Avoiding Frozen Pipes: Part 2 (of 2)

The best way of avoiding pipes freezing is to not place pipes in exterior walls. However, it is not always possible to do that.

It the main floor basement bathroom, I was able to design the layout so that only the shower plumbing would be in an exterior wall.

In part 1 I described placing the pipes in the wall but ensuring the pipes were insulated well on the external side of the pipes. What I did not tell you that this wall was on the inside of an 8-inch thick concrete wall which was under the grade on the outside. It is a good bet that this area is well insulated.

The shower in the main, upstairs, bathroom doesn't have the same advantages. While the wall is six inches thick I decided to error on the side of caution and created another wall inside this wall in which to place the plumbing.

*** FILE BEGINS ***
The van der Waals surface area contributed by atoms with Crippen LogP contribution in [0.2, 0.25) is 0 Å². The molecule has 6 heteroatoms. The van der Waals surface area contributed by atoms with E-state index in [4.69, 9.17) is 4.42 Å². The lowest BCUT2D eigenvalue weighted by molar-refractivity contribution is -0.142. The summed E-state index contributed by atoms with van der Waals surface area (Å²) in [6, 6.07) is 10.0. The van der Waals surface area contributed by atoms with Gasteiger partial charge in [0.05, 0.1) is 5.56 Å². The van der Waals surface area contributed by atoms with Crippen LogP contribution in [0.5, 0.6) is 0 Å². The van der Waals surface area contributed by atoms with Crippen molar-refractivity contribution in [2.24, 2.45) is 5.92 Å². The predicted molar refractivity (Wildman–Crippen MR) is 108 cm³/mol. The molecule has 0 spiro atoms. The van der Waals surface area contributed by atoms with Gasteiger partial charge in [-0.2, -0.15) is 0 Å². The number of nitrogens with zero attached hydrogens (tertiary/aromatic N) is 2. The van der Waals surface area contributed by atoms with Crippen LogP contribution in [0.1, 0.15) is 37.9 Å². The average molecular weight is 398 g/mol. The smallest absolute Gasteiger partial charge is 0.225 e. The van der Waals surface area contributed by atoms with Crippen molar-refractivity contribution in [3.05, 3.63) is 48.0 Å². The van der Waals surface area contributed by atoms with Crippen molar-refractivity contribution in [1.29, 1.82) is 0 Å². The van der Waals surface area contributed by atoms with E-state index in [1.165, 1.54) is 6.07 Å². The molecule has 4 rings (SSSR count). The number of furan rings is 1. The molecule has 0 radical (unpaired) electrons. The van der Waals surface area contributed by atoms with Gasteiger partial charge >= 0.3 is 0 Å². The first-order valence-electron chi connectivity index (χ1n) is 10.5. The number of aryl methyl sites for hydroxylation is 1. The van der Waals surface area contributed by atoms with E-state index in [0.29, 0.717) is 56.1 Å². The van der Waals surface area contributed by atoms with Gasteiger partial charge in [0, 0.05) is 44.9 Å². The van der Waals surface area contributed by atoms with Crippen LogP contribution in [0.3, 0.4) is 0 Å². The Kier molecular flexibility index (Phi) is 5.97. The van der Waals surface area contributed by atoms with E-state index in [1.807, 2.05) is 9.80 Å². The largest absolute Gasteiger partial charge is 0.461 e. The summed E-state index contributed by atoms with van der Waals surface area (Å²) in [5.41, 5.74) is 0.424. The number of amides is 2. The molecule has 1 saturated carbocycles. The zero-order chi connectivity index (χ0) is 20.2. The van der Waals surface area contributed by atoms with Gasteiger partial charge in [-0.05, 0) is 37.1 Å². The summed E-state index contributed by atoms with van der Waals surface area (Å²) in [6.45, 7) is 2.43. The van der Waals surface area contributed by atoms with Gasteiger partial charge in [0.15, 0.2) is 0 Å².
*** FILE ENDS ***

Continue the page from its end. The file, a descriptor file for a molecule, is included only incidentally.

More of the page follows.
The picture doesn't show this well but the shower plumbing is installed inside of a second wall on the inside of the exterior wall. The wall was constructed on 2" x 4" lumber. In taking this approach the exterior wall must first be completing installed with the required vapour barrier - leaving vapour tabs on the top and sides to connect to the vapour barrier of yet to come insulation activities.

Other things to Note in the Picture:
  • There are support studs at key locations: at the location where the shower head extends out of the wall and at the faucet
  • The drain for the shower can be seen at the bottom of the picture - just barely
  • The bottom plate of the shower is actually just leaning against the wall
  • All the plumbing was created using copper